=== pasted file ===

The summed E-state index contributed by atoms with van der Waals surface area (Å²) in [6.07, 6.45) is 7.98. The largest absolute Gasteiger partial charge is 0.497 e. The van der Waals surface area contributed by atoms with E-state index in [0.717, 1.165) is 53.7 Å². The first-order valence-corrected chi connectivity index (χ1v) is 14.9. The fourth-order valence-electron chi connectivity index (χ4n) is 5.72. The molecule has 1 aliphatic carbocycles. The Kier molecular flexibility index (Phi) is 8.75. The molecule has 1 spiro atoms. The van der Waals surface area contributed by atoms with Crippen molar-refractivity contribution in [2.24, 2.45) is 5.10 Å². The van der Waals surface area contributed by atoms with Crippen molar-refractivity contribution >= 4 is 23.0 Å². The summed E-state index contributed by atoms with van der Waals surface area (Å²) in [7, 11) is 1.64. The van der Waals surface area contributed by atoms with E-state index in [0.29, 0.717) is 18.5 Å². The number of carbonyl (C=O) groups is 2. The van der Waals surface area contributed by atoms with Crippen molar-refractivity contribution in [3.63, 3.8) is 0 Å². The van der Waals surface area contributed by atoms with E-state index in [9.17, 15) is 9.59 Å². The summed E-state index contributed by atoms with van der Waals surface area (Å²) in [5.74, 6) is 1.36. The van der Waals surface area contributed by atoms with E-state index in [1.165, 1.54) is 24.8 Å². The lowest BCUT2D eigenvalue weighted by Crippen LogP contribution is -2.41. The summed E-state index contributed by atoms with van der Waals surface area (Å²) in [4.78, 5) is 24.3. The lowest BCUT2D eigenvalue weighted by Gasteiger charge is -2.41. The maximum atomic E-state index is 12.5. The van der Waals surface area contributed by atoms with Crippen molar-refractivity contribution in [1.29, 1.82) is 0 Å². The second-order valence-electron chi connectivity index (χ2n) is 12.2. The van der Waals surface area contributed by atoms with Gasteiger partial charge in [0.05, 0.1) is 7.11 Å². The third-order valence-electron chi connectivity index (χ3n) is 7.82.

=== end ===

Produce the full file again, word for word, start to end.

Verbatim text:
The summed E-state index contributed by atoms with van der Waals surface area (Å²) in [6.07, 6.45) is 7.98. The largest absolute Gasteiger partial charge is 0.497 e. The van der Waals surface area contributed by atoms with E-state index in [0.717, 1.165) is 53.7 Å². The first-order valence-corrected chi connectivity index (χ1v) is 14.9. The fourth-order valence-electron chi connectivity index (χ4n) is 5.72. The molecule has 1 aliphatic carbocycles. The Kier molecular flexibility index (Phi) is 8.75. The molecule has 1 spiro atoms. The van der Waals surface area contributed by atoms with Crippen molar-refractivity contribution in [2.24, 2.45) is 5.10 Å². The van der Waals surface area contributed by atoms with Crippen molar-refractivity contribution >= 4 is 23.0 Å². The summed E-state index contributed by atoms with van der Waals surface area (Å²) in [7, 11) is 1.64. The van der Waals surface area contributed by atoms with E-state index in [0.29, 0.717) is 18.5 Å². The number of carbonyl (C=O) groups is 2. The van der Waals surface area contributed by atoms with Crippen molar-refractivity contribution in [3.63, 3.8) is 0 Å². The van der Waals surface area contributed by atoms with E-state index in [9.17, 15) is 9.59 Å². The summed E-state index contributed by atoms with van der Waals surface area (Å²) in [5.74, 6) is 1.36. The van der Waals surface area contributed by atoms with E-state index in [1.165, 1.54) is 24.8 Å². The lowest BCUT2D eigenvalue weighted by Crippen LogP contribution is -2.41. The summed E-state index contributed by atoms with van der Waals surface area (Å²) in [4.78, 5) is 24.3. The lowest BCUT2D eigenvalue weighted by Gasteiger charge is -2.41. The maximum atomic E-state index is 12.5. The van der Waals surface area contributed by atoms with Crippen molar-refractivity contribution in [1.29, 1.82) is 0 Å². The second-order valence-electron chi connectivity index (χ2n) is 12.2. The van der Waals surface area contributed by atoms with Gasteiger partial charge in [0.05, 0.1) is 7.11 Å². The third-order valence-electron chi connectivity index (χ3n) is 7.82.